1.4. Project Goal .................................................................................................................................. 6
2. Methodology ......................................................................................................................................... 6
2.1. Initial Data Collection Methodology .............................................................................................. 6
3. Analysis and Examination of Spatial Data ............................................................................................ 9
3.1. Mapping the Data ......................................................................................................................... 9
3.2. Exploratory Data Spatial Analysis .............................................................................................. 14
3.2.1. Histogram Analysis ............................................................................................................... 14
3.2.2. QQ Plot Analysis ................................................................................................................. 19
3.2.3. Spatial Autocorrelation Analysis .......................................................................................... 20
3.2.4. Covariance Cloud Analysis .................................................................................................. 22
3.2.5. Trend Analysis ...................................................................................................................... 23
4. Interpolation Technique Analysis .......................................................................................................... 24
4.1. Inverse Distance Weighted Examination ...................................................................................... 24
4.1.1. IDW Procedure .................................................................................................................... 24
4.1.2. Power ................................................................................................................................... 24
4.1.3. Search Neighbourhood ........................................................................................................ 25
4.1.4. IDW - Table of Parameters ................................................................................................. 26
4.1.5. Cross Validation of Inverse Distance Weighted Technique .................................................. 26
4.1.6. Inverse Distance Weighted Results ....................................................................................... 27
4.2. Kriging Examination ..................................................................................................................... 29
5. Evaluation of Interpolation Methods .................................................................................................... 34
6. Recommendations and Conclusion ........................................................................................................ 35
References ................................................................................................................................................... 37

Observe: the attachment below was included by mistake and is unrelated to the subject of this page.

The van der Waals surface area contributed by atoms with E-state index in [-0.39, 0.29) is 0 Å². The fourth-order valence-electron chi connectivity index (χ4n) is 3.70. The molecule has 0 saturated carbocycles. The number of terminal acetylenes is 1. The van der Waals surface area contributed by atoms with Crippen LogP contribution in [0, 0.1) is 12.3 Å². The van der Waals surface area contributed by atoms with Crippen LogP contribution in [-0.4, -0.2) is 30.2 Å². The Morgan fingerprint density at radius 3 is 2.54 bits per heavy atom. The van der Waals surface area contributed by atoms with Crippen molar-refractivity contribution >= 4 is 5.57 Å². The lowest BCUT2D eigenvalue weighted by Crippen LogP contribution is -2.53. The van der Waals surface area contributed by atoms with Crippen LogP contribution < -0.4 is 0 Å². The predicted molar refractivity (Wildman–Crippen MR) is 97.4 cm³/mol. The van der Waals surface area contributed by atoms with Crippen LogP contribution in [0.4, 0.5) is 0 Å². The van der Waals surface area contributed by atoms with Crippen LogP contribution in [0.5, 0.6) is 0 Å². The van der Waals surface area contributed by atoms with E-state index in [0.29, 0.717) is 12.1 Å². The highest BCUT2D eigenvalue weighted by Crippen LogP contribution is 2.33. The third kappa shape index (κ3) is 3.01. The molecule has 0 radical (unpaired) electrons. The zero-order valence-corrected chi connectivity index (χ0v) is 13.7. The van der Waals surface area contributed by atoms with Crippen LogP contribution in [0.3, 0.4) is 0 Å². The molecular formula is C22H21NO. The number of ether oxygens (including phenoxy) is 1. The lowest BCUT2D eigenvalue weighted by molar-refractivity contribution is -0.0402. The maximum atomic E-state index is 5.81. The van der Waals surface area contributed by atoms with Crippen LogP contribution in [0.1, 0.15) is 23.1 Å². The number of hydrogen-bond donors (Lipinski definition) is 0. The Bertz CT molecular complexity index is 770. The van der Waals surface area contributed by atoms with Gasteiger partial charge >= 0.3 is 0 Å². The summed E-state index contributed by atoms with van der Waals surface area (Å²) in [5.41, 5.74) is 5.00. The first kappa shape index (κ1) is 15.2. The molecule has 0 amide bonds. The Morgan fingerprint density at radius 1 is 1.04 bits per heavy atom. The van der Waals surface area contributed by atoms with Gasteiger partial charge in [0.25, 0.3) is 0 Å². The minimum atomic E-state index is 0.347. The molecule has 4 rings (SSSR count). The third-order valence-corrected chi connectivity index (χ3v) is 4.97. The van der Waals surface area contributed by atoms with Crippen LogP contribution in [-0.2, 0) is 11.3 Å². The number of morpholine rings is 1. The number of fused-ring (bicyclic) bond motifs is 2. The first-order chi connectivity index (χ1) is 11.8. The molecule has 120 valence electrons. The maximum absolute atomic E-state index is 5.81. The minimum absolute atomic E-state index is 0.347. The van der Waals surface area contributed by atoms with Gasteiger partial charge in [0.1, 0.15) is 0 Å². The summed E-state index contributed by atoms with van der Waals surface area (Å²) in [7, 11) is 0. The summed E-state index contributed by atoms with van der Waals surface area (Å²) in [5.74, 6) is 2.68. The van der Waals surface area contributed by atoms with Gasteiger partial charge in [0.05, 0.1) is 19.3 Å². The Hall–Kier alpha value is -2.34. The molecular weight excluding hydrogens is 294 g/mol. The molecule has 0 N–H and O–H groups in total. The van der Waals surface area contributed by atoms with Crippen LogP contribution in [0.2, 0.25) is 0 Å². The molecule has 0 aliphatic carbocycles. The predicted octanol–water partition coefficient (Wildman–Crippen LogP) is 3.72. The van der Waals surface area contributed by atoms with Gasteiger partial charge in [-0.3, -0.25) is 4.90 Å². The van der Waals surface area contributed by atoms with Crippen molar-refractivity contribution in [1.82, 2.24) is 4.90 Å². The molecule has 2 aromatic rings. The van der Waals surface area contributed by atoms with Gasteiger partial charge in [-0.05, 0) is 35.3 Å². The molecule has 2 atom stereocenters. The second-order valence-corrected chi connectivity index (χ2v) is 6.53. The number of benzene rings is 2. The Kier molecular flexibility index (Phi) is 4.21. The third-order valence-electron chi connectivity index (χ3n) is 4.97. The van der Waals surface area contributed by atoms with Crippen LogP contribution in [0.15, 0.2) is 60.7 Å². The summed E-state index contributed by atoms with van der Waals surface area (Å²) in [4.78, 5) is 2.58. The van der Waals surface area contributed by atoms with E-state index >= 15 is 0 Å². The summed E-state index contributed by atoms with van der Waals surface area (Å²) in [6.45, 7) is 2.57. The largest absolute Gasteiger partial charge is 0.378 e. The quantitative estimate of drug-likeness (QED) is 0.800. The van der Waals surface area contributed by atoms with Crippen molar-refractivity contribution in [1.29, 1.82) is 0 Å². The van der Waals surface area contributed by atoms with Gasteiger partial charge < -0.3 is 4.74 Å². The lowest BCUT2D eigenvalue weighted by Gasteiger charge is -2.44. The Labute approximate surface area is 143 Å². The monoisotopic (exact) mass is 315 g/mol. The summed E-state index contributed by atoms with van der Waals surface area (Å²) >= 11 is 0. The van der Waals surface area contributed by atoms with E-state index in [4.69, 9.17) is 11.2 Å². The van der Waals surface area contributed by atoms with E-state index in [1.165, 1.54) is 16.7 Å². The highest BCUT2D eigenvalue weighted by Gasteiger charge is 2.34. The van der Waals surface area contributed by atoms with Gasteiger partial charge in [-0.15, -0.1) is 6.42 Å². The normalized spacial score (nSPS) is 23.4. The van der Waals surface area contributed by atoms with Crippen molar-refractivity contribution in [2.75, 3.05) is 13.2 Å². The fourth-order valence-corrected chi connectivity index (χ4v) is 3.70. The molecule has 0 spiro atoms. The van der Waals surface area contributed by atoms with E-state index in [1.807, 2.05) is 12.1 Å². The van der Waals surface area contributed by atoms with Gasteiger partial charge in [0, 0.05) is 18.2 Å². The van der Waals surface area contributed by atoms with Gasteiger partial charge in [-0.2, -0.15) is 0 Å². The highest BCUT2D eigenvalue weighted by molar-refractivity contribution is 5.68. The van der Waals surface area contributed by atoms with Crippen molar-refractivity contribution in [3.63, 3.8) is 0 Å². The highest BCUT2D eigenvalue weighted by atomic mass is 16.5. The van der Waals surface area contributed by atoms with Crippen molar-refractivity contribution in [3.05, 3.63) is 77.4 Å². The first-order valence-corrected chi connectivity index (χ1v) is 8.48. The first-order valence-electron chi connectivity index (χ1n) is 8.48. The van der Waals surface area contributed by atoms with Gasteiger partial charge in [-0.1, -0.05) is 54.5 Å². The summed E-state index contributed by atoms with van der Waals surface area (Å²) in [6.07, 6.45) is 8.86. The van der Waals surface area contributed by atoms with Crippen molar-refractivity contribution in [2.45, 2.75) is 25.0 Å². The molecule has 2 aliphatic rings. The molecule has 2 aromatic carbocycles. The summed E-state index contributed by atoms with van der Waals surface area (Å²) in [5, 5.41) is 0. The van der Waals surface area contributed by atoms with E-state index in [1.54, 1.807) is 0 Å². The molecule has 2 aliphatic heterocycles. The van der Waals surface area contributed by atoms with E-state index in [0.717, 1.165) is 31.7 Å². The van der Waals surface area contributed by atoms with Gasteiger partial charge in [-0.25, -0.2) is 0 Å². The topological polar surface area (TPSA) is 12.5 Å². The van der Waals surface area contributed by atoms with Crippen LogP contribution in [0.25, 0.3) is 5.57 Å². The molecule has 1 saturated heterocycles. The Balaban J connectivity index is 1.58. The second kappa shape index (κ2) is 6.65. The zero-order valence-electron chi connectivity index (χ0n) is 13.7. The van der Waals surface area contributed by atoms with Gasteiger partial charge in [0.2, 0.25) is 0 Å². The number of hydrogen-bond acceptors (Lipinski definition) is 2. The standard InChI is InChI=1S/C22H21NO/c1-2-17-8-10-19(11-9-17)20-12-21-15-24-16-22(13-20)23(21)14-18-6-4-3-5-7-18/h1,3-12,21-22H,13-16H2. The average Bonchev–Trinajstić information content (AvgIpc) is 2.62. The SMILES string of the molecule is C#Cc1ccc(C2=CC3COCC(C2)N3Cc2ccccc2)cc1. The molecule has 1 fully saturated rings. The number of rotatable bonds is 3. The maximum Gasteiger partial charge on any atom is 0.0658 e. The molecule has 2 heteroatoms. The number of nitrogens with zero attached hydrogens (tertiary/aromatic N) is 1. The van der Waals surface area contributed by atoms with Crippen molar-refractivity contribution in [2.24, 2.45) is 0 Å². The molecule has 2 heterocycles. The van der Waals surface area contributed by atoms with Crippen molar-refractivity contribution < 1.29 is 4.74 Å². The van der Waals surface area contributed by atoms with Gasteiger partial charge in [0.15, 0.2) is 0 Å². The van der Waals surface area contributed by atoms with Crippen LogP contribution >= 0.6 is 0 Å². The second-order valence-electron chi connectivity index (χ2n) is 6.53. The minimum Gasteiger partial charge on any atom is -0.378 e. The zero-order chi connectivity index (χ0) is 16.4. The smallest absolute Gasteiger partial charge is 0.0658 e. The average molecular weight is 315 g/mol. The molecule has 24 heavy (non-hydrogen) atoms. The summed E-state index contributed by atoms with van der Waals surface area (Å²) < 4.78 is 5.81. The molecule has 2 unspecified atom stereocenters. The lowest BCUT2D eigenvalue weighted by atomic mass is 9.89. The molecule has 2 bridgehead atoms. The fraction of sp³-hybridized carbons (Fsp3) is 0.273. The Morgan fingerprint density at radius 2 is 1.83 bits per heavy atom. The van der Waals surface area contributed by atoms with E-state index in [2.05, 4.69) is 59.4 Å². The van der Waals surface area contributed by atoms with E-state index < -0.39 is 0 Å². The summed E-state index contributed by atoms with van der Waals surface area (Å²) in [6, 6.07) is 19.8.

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List of Figures

Figure 1: Study Area ...................................................................................................................................... 3
Figure 2: Fairview Neighbourhood Location ................................................................................................. 4
Figure 3: Data Collection Process .................................................................................................................. 7
Figure 4: Ground Truthing Collected Data .................................................................................................... 8
Figure 5: Tree Canopy Spread - Fairview Neighbourhood ............................................................................ 8
Figure 6: Study Area ...................................................................................................................................... 9
Figure 7: Tree Canopy Spread Points Full Extent ........................................................................................ 11
Figure 8: Tree Canopy Spread Size .............................................................................................................. 13
Figure 9: Histogram Analysis ....................................................................................................................... 15
Figure 10: Histogram Transformation Analysis ........................................................................................... 16
Figure 11: Anomalous Tree Canopy Spread ................................................................................................ 18
Figure 12: Tree Canopy Spread - QQ Plot Analysis ..................................................................................... 19
Figure 13: Validation of Anomalous Tree Canopy Spread .......................................................................... 20
Figure 14: Semivariogram Analysis ............................................................................................................. 21
Figure 15: Semivariogram Validation of Uncorrelated Values ................................................................... 21
Figure 16: Covariance Cloud Analysis ......................................................................................................... 22
Figure 17: Tree Canopy Spread Trend Analysis ........................................................................................... 23
Figure 18: IDW Cross Validation ................................................................................................................. 25
Figure 19: Cross Validation Prediction Errors ............................................................................................. 26